Here’s the thing about being a bad home team and a good road team: It doesn’t actually matter in a playoff scenario. Not that much, I mean. Real Salt Lake’s away record was very good — 8-4-5 in MLS is nothing to sneeze at — but it’s not a predictive measure in a post-season capacity.
Despite a very nice goal from Diego Luna yesterday, we’re here talking about a 2-1 loss. Here are three things that are on my mind after Real Salt Lake’s 2-1 loss to Houston Dynamo.
A negative start
Pablo Mastroeni trotted out RSL lined up a lineup that I just didn’t quite grasp. With just one of his first-choice center backs available (Brayan Vera) with Marcelo Silva on bereavement leave and Justen Glad an injury precaution, Mastroeni put forth a starting approach that was intensely negative. For the first 22 minutes, RSL didn’t make a significant effort to advance play, instead preferring — almost without exception — as long a clearance as they could manage. It painted a picture of a team under siege, which, to my thinking, was entirely self-inflicted.
Part of that is down to setting out with a back five-ish that had three wing backs, two of whom set out playing something like center back, a winger, and a center back. Perhaps there’s a reason Kevon Lambert didn’t start at center back. He has been historically a defensive midfielder, but he play the majority of the 2023 season at center back. To that end, we saw him come in at center back when definitively-not-a-center-back Bode Hidalgo (who I think, surprisingly, performed not incredibly horribly) came out injured early in the second half.
Perhaps Mastroeni should have started Lambert, barring any unannounced injury concern, who would certainly have provided a better shape.
My concerns don’t end there. The team’s negative approach — and there’s no way we can call it anything else, given we basically didn’t see RSL make more than nominal solo attacking efforts until after they conceded — shifted after the concession, moving to a four-man back line that shifted attention further forward. That relieved significant pressure, and though RSL still didn’t come away with a result, they put themselves in a stronger position to achieve anything.
Conceding and the midfield
It clearly doesn’t matter how many times we’ve seen it; RSL cannot defend runs into the box with their midfield. The 22nd minute saw Houston Dynamo score through Hector Herrera, who is able to just move past Braian Ojeda to the area between the midfield and the center backs, right at the top of the box.
Go rewatch the goal. Torture yourself with me. Ojeda turns to watch the ball, and Herrera just sort of moves past him. There’s no physical pressure he’s exerting, he just sort of jogs into place to receive a header from Houston’s Carrasquilla, with Ojeda lagging behind. (We could talk about Bryan Oviedo being tasked with being a center back and how much that didn’t really work, but honestly, who’s surprised by the longtime attacking full back struggling in the position?) By the time Herrera receives the ball, Ojeda is well behind the play and only realizes his error as the ball is about halfway to Herrera.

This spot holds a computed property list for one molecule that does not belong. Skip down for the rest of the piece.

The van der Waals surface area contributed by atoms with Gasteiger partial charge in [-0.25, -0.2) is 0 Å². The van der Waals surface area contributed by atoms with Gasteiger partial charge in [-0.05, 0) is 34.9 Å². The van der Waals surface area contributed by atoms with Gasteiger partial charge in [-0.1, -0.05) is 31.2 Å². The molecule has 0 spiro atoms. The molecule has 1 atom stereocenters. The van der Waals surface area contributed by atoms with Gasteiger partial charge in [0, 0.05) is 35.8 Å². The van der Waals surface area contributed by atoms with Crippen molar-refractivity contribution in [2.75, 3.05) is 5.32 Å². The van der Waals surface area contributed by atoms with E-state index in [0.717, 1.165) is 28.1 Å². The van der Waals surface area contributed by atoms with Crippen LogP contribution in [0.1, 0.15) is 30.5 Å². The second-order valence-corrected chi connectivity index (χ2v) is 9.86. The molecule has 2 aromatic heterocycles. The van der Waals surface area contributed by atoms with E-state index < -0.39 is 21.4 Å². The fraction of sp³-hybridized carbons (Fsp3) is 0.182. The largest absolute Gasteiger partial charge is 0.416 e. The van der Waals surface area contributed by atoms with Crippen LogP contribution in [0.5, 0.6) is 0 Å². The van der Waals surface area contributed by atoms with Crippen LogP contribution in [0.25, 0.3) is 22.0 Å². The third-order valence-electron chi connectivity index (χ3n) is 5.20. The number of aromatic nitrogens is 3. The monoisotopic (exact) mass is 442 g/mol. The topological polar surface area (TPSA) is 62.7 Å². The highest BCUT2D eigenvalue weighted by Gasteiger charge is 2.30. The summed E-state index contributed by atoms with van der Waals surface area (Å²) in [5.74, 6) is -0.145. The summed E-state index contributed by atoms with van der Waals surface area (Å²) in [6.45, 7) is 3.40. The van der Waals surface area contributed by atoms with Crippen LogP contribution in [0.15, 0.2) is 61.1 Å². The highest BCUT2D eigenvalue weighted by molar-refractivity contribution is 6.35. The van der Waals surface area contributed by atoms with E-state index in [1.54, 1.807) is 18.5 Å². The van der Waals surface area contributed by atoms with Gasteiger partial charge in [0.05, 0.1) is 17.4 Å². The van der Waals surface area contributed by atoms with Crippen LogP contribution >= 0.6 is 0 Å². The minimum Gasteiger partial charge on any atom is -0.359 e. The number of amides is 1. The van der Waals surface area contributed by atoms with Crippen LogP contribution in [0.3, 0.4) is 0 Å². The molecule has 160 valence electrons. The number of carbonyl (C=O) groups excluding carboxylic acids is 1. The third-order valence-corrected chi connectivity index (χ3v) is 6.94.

Maybe this isn’t a midfield problem. Maybe it’s about the defense dropping too deep. Maybe it’s an individual error, but you know what? We’ve given up so many goals in similar ways. It hasn’t mattered who’s in the midfield. It happened all the time with Pablo Ruiz playing. This is a problem with every RSL midfielder, and if we’re going to see the same individual error repeated ad nauseam, that’s no longer an individual error. That’s something that should be addressed through coaching. It has not been.
Here, have a screenshot.
A side note: RSL last strung together three or more passes at about 18:30, and the goal came at 21:48. That’s over three minutes without significant possession, and it was hardly the longest stretch. This team lacked either ability or desire to maintain even basic possession throughout the match, instead leaving themselves under pressure throughout.
If you want some more fun, watch the second goal. It came not through possession but through an RSL mistake: Diego Luna attempts a bit of trickery on the edge of his box, Griffin Dorsey gets completely free, Braian Ojeda is in a position to do absolutely nothing, Zac MacMath makes another great save, and a late run is once again not tracked. I don’t know. This sort of pain seems avoidable in many ways.
The game-tying goal from Diego Luna — his sixth MLS goal of the season and his third in as many games — is a moment that should seal him as a good MLS player. He’s been RSL’s best player in each of those games, I might argue, and it’s telling that it’s come as he finally started getting regular minutes. It took longer than many of us would like, but we’re here now, and he’s showing that he’s more than ready. Will he leave during the offseason? I think it’s likely that he’s still looking at a move to Europe, but I’m willing to wait until after the playoffs end to really entertain the thought.
Now, let’s just hope the playoffs don’t end in a week from today. They well could, as RSL has shown not to really have home advantage these days — but at the same time, if I’m not willing to consider RSL’s road form as a consideration in this game, I suppose I shouldn’t consider their home form as a consideration in the next.